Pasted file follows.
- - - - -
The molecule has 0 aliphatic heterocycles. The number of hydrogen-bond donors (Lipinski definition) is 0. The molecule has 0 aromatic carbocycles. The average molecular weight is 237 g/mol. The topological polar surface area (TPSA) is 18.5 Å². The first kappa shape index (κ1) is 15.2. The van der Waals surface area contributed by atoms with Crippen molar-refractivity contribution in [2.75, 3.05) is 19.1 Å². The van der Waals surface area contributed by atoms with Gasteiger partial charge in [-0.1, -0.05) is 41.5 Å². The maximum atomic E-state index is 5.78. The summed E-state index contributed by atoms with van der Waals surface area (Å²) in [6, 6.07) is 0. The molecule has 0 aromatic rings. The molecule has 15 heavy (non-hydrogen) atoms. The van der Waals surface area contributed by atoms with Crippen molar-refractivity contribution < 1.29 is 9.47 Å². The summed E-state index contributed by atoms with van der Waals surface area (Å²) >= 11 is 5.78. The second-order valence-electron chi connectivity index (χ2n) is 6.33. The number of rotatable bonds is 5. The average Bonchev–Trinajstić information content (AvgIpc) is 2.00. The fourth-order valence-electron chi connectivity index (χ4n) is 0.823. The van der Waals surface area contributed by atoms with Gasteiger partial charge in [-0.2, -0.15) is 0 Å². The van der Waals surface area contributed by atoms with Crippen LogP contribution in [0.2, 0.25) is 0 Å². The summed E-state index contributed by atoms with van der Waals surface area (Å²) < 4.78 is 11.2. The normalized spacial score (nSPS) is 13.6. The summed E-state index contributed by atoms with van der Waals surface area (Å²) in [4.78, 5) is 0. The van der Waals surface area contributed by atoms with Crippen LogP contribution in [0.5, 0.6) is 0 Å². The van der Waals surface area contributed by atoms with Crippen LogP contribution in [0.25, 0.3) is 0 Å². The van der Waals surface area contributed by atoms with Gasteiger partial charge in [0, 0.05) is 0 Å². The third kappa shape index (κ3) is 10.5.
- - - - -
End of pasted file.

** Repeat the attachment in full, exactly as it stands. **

The molecule has 0 aliphatic heterocycles. The number of hydrogen-bond donors (Lipinski definition) is 0. The molecule has 0 aromatic carbocycles. The average molecular weight is 237 g/mol. The topological polar surface area (TPSA) is 18.5 Å². The first kappa shape index (κ1) is 15.2. The van der Waals surface area contributed by atoms with Crippen molar-refractivity contribution in [2.75, 3.05) is 19.1 Å². The van der Waals surface area contributed by atoms with Gasteiger partial charge in [-0.1, -0.05) is 41.5 Å². The maximum atomic E-state index is 5.78. The summed E-state index contributed by atoms with van der Waals surface area (Å²) in [6, 6.07) is 0. The molecule has 0 aromatic rings. The molecule has 15 heavy (non-hydrogen) atoms. The van der Waals surface area contributed by atoms with Crippen molar-refractivity contribution < 1.29 is 9.47 Å². The summed E-state index contributed by atoms with van der Waals surface area (Å²) >= 11 is 5.78. The second-order valence-electron chi connectivity index (χ2n) is 6.33. The number of rotatable bonds is 5. The average Bonchev–Trinajstić information content (AvgIpc) is 2.00. The fourth-order valence-electron chi connectivity index (χ4n) is 0.823. The van der Waals surface area contributed by atoms with Gasteiger partial charge in [-0.2, -0.15) is 0 Å². The van der Waals surface area contributed by atoms with Crippen LogP contribution in [0.2, 0.25) is 0 Å². The summed E-state index contributed by atoms with van der Waals surface area (Å²) < 4.78 is 11.2. The normalized spacial score (nSPS) is 13.6. The summed E-state index contributed by atoms with van der Waals surface area (Å²) in [4.78, 5) is 0. The van der Waals surface area contributed by atoms with Crippen LogP contribution in [0.5, 0.6) is 0 Å². The van der Waals surface area contributed by atoms with Crippen LogP contribution in [0.25, 0.3) is 0 Å². The van der Waals surface area contributed by atoms with Gasteiger partial charge in [0, 0.05) is 0 Å². The third kappa shape index (κ3) is 10.5.